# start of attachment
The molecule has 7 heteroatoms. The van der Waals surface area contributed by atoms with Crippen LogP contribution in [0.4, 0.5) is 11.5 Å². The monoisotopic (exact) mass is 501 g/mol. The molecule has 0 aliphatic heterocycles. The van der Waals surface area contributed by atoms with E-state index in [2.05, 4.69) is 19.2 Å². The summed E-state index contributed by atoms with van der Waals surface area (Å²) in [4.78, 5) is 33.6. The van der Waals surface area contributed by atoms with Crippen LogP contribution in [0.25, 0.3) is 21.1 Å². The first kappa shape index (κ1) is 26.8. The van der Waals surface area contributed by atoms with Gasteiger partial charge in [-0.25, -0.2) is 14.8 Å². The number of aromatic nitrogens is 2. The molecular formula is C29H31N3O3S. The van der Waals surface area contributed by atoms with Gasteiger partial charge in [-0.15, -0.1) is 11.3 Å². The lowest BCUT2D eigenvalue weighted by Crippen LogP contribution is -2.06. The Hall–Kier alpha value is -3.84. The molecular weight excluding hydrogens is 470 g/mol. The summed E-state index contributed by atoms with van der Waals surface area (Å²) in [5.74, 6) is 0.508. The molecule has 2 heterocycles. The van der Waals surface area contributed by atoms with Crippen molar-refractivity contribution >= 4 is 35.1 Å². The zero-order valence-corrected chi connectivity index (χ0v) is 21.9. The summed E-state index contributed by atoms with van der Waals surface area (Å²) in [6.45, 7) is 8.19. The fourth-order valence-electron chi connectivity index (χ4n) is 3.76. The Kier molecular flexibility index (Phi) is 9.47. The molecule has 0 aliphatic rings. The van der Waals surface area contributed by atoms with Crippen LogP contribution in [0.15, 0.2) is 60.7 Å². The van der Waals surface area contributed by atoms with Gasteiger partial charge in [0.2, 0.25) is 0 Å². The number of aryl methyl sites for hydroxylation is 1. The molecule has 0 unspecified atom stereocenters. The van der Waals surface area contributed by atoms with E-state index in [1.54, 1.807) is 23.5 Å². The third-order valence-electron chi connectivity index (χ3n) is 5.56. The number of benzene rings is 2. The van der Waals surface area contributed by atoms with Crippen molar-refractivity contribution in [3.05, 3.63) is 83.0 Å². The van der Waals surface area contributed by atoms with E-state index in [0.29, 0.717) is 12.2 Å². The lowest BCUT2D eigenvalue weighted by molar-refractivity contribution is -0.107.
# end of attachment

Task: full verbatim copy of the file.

The molecule has 7 heteroatoms. The van der Waals surface area contributed by atoms with Crippen LogP contribution in [0.4, 0.5) is 11.5 Å². The monoisotopic (exact) mass is 501 g/mol. The molecule has 0 aliphatic heterocycles. The van der Waals surface area contributed by atoms with E-state index in [2.05, 4.69) is 19.2 Å². The summed E-state index contributed by atoms with van der Waals surface area (Å²) in [4.78, 5) is 33.6. The van der Waals surface area contributed by atoms with Crippen LogP contribution in [0.25, 0.3) is 21.1 Å². The first kappa shape index (κ1) is 26.8. The van der Waals surface area contributed by atoms with Gasteiger partial charge in [-0.25, -0.2) is 14.8 Å². The number of aromatic nitrogens is 2. The molecular formula is C29H31N3O3S. The van der Waals surface area contributed by atoms with Gasteiger partial charge in [-0.15, -0.1) is 11.3 Å². The lowest BCUT2D eigenvalue weighted by Crippen LogP contribution is -2.06. The Hall–Kier alpha value is -3.84. The molecular weight excluding hydrogens is 470 g/mol. The summed E-state index contributed by atoms with van der Waals surface area (Å²) in [5.74, 6) is 0.508. The molecule has 2 heterocycles. The van der Waals surface area contributed by atoms with Crippen molar-refractivity contribution >= 4 is 35.1 Å². The zero-order valence-corrected chi connectivity index (χ0v) is 21.9. The summed E-state index contributed by atoms with van der Waals surface area (Å²) in [6.45, 7) is 8.19. The fourth-order valence-electron chi connectivity index (χ4n) is 3.76. The Kier molecular flexibility index (Phi) is 9.47. The molecule has 0 aliphatic rings. The van der Waals surface area contributed by atoms with Crippen LogP contribution in [0.15, 0.2) is 60.7 Å². The van der Waals surface area contributed by atoms with Gasteiger partial charge in [0.2, 0.25) is 0 Å². The number of aryl methyl sites for hydroxylation is 1. The molecule has 0 unspecified atom stereocenters. The van der Waals surface area contributed by atoms with E-state index in [1.54, 1.807) is 23.5 Å². The third-order valence-electron chi connectivity index (χ3n) is 5.56. The number of benzene rings is 2. The van der Waals surface area contributed by atoms with Crippen molar-refractivity contribution in [3.05, 3.63) is 83.0 Å². The van der Waals surface area contributed by atoms with E-state index in [0.29, 0.717) is 12.2 Å². The lowest BCUT2D eigenvalue weighted by molar-refractivity contribution is -0.107.